- Author: Zachary Catlin
- Description: On video: munching squares. On audio: the logistic map.
- GitHub repository
- Clock: 25200000 Hz

Assuming the ASIC is connected to the TT demo board
and suitable interface electronics have been connected (see "External hardware"),
select the `tt_um_zec_square1`

project to get started.
If `rst_n`

is not automatically set to logic high upon selection, you'll need to manually disable the reset.
Enable the reset again when you're done.

If not using the demo board, you'll need to supply the ASIC with a
25.175 MHz or 25.200 MHz clock,
do the appropriate interactions with the project-selection logic to select `tt_um_zec_square1`

,
and use the pinout to connect
to video and audio output devices. Note: <em>y</em>1 and <em>y</em>0 are the high-order
and low-order bits (respectively) of color component <em>y</em>.

The video part of the demo repeats with a cycle time of ~8.5 seconds, while the audio part repeats with a cycle time of just under 2 minutes.

Assuming the ASIC is connected to the TT demo board, VGA output is obtained by connecting a Tiny VGA Pmod or compatible module to the OUTPUT Pmod connector, and audio output is obtained by connecting a Tiny Tapeout Audio Pmod to the BIDIR Pmod connector.

SQUARE-1 contains a VGA-compatible video demo and an independent audio demo, described separately below.

While the demoscene dates to the mid-1980s, people have been making
aesthetically-interesting graphics with a tiny amount of code for much longer.
One of the earliest "display hacks"
is munching squares, first implemented *c.* 1962 on
MIT's PDP-1 (hence this demo's name).
The original version has feedback and user-configurability
(see Norbert Landsteiner's write-up for more details and a PDP-1 emulator),
but a simple variant requires only two $N$-bit
variables—`t`

, a frame counter, and `y`

, a row counter, used thus:

```
t ← 0
loop
wait for end of frame
t ← (t + 1) mod 2^N
for y ← 0 to 2^N-1
plot (t XOR y, y)
```

As the algorithm has so little state and involves simple operations, a "racing the beam" implementation requires little silicon area. SQUARE-1 uses $N = 9$ and accepts that the bottom bit of the square gets lost off the 640×480 screen.

*However,* a simple implementation of the algorithm would not
*look* much like the original version!
PDP-1 munching squares uses a Type 30 point display, which was built around
a radar-scope CRT using P7 phosphor.
P7 is actually a combination of two substances—a bright, short-persistence
(decay constant ~20 microseconds) far-blue phosphor excited by
the electron beam, and a dimmer, long-persistence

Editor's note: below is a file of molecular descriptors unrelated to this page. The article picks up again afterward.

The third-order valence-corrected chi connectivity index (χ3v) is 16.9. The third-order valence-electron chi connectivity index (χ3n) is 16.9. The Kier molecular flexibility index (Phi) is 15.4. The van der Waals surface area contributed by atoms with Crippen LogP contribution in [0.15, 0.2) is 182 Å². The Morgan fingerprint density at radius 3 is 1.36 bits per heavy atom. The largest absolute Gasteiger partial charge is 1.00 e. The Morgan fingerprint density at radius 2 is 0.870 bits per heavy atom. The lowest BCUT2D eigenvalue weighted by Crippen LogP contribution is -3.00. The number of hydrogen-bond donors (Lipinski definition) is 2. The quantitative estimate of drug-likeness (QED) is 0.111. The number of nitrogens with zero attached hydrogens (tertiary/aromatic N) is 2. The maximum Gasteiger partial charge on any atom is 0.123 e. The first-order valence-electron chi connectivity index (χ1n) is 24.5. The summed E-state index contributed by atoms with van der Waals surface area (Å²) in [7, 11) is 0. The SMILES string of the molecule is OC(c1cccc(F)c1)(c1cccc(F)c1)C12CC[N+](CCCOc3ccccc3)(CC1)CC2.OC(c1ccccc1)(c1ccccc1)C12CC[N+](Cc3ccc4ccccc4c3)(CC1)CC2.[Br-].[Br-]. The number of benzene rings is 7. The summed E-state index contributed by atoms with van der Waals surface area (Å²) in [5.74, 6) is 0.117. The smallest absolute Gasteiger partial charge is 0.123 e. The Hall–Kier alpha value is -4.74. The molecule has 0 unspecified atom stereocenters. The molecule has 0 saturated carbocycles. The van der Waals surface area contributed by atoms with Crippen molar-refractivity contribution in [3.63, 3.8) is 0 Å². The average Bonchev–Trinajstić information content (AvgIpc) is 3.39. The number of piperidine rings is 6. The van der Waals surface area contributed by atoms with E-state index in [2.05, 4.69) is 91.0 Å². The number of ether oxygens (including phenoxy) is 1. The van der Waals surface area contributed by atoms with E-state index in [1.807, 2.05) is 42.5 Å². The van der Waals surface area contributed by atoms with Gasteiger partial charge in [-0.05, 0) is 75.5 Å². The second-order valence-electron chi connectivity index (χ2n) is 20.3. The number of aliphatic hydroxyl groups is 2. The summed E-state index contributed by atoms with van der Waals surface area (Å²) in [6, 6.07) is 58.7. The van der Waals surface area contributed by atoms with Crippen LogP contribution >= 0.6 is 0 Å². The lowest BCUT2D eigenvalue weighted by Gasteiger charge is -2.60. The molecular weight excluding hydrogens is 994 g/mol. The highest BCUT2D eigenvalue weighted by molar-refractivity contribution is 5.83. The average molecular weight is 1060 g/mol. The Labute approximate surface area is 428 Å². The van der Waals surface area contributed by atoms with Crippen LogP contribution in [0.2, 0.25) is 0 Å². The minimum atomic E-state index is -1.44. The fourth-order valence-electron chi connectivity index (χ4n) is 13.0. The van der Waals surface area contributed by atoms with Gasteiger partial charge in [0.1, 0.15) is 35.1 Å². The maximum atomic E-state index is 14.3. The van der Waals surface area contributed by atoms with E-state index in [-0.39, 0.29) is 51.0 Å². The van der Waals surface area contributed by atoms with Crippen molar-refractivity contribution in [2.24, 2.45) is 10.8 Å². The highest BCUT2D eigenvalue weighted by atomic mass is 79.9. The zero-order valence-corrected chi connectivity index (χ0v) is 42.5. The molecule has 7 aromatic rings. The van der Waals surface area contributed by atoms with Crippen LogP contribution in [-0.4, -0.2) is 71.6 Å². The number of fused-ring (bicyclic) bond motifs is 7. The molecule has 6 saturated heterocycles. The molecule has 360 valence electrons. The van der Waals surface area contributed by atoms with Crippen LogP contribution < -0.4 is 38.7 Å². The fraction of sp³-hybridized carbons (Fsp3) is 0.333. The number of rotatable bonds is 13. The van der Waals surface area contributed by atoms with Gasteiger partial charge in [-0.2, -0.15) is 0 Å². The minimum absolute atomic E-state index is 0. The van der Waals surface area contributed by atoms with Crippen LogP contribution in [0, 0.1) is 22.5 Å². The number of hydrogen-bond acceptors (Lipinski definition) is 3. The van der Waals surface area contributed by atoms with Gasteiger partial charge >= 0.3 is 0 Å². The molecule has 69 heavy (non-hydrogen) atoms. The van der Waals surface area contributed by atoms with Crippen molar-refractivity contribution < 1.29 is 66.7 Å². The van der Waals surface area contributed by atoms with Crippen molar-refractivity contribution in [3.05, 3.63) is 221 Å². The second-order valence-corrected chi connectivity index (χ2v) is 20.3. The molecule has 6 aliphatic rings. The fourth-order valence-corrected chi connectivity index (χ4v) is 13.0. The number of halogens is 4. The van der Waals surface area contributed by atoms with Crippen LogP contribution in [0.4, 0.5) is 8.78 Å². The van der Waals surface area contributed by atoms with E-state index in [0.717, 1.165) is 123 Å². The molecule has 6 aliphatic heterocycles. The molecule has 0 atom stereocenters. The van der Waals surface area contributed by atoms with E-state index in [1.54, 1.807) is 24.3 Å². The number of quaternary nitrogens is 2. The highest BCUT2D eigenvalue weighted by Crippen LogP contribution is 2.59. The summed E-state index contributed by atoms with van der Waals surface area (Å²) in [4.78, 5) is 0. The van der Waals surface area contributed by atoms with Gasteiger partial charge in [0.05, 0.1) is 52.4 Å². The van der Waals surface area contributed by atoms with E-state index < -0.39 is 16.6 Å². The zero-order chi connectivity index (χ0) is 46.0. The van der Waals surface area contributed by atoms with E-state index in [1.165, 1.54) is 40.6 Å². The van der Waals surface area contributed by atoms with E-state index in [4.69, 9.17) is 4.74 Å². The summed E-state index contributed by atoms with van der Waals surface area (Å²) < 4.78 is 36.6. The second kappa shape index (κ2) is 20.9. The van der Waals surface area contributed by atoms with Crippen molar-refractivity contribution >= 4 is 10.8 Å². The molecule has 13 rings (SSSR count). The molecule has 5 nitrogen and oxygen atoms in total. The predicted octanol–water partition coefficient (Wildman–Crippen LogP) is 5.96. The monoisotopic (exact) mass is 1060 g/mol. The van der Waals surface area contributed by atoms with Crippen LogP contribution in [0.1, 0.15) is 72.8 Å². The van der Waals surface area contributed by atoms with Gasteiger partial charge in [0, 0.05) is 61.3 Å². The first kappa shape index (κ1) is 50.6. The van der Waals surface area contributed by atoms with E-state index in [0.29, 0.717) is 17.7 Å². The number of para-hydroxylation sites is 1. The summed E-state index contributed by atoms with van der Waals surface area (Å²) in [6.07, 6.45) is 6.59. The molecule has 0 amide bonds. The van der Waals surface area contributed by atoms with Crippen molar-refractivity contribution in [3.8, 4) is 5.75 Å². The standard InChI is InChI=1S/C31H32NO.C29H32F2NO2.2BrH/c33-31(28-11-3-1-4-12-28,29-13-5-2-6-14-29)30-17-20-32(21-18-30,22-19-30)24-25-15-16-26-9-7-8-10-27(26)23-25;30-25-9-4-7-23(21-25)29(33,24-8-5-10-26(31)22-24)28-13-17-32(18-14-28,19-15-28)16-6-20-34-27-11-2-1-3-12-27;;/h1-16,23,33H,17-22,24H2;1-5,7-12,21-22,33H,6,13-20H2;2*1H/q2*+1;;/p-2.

(main decay constant ~100 milliseconds,
but with a long tail lasting several seconds)
yellow phosphor excited by the light from the
blue phosphor. As a result, the plotted points have a
white or blue-white appearance, then become yellow and visibly fade away.

Fortunately, since each frame only has one point in each line, and said
point is different in each frame, it's easy to parallelize
an emulation of persistence, which is done in `src/project.v`

, which
conceptually works like this:

Apart from the VSync/HSync/coordinate-generating module, it's almost entirely combinational logic. SQUARE-1 simulates 14 frames (~1/4 second) of persistence prior to the current frame—not quite a Type 30, but enough to get the feel of the thing on modern displays.

The audio demo is a sonification of the logistic map. To give a quick overview, the following iteration:

$x_{i+1} \leftarrow r x_i (1 - x_i)$

maps values of $x \in (0, 1)$ to values in $(0, 1)$
when $r \in (1, 4)$. When $r \in (1, 3]$, the sequence
of $x_i$ values converges to a single value (the *attractor*),
but much more interesting behavior happens when $r \in (3, 4)$:

<br />Credit: Ap on en.wikipedia.org

First, the attractor becomes a period-2 cycle, then period-4, -8, -16… and then it exhibits chaotic behavior. That iteratively applying a quadratic polynomial would result in such behavior came as quite a surprise back in the 1960s, and to this day the logistic map is a popular demonstration of mathematical chaos in a simple system.

So, what does it mean to turn the logistic map into a sound? The way SQUARE-1 does it, values of $x_i$ at a given $r$ are scaled from $(0, 1)$ to approximately $(200, 1200)$ Hz, which are then used as the frequencies of an ensemble of 8 square-wave generators. The square waves are then added together and used as the input to a PWM generator, the last providing the sound output. $r$ is varied to cover the range $[\tfrac{17}{16}, 4)$ over a period of ~2 minutes, varying faster over $r < 3$ to get to the good stuff sooner.

Finally, over a few small portions of the chaotic region, we change the number of square-wave generators that get frequency updates and get mixed together. The reason is that within the chaotic region, there are islands of periodicity, the largest of which have attractors of period 3, 5, and 6. Tweaking the number of active generators to be a multiple of the period leads to better-sounding results within the islands.

Eh, I'm not *that* social…

…Hi, Mom! Hi, Dad!

Well, also, thanks to the organizers of the TT08 demoscene competition for finally inspiring me to get off my rear and go sculpt some silicon. Thanks as well to the open source EDA and silicon communities for making all this feasible.

# | Input | Output | Bidirectional |
---|---|---|---|

0 | R1 | ||

1 | G1 | ||

2 | B1 | ||

3 | VSYNC | ||

4 | R0 | ||

5 | G0 | ||

6 | B0 | ||

7 | HSYNC | PWM audio out |